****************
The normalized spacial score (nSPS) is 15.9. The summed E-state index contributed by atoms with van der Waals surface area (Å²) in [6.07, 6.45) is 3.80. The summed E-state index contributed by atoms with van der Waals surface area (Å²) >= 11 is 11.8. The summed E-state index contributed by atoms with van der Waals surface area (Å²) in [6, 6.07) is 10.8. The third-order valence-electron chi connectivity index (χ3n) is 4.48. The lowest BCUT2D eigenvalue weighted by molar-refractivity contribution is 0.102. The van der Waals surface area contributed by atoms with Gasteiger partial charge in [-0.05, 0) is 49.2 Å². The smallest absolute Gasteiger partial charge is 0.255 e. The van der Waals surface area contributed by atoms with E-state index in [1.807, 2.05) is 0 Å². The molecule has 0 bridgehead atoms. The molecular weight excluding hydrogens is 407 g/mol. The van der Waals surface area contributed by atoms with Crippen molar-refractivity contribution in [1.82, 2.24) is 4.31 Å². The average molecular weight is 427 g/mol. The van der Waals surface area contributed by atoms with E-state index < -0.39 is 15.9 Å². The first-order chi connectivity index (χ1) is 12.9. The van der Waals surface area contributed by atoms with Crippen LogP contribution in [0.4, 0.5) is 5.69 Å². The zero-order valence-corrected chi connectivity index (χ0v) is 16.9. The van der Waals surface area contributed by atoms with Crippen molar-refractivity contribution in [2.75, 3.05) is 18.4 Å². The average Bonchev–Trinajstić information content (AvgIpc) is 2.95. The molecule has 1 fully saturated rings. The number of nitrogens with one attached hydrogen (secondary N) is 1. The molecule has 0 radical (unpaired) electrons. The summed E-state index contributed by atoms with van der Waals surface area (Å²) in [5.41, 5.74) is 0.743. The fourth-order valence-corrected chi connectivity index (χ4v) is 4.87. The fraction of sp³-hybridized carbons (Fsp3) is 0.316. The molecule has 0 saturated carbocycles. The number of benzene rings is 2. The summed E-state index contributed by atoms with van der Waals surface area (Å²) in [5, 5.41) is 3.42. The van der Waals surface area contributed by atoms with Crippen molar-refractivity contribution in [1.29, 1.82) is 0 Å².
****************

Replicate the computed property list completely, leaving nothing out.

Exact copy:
The normalized spacial score (nSPS) is 15.9. The summed E-state index contributed by atoms with van der Waals surface area (Å²) in [6.07, 6.45) is 3.80. The summed E-state index contributed by atoms with van der Waals surface area (Å²) >= 11 is 11.8. The summed E-state index contributed by atoms with van der Waals surface area (Å²) in [6, 6.07) is 10.8. The third-order valence-electron chi connectivity index (χ3n) is 4.48. The lowest BCUT2D eigenvalue weighted by molar-refractivity contribution is 0.102. The van der Waals surface area contributed by atoms with Gasteiger partial charge in [-0.05, 0) is 49.2 Å². The smallest absolute Gasteiger partial charge is 0.255 e. The van der Waals surface area contributed by atoms with E-state index in [1.807, 2.05) is 0 Å². The molecule has 0 bridgehead atoms. The molecular weight excluding hydrogens is 407 g/mol. The van der Waals surface area contributed by atoms with Crippen molar-refractivity contribution in [1.82, 2.24) is 4.31 Å². The average molecular weight is 427 g/mol. The van der Waals surface area contributed by atoms with E-state index < -0.39 is 15.9 Å². The first-order chi connectivity index (χ1) is 12.9. The van der Waals surface area contributed by atoms with Crippen LogP contribution in [0.4, 0.5) is 5.69 Å². The zero-order valence-corrected chi connectivity index (χ0v) is 16.9. The van der Waals surface area contributed by atoms with Crippen molar-refractivity contribution in [2.75, 3.05) is 18.4 Å². The average Bonchev–Trinajstić information content (AvgIpc) is 2.95. The molecule has 1 fully saturated rings. The number of nitrogens with one attached hydrogen (secondary N) is 1. The molecule has 0 radical (unpaired) electrons. The summed E-state index contributed by atoms with van der Waals surface area (Å²) in [5.41, 5.74) is 0.743. The fourth-order valence-corrected chi connectivity index (χ4v) is 4.87. The fraction of sp³-hybridized carbons (Fsp3) is 0.316. The molecule has 0 saturated carbocycles. The number of benzene rings is 2. The summed E-state index contributed by atoms with van der Waals surface area (Å²) in [5, 5.41) is 3.42. The van der Waals surface area contributed by atoms with Crippen molar-refractivity contribution in [1.29, 1.82) is 0 Å².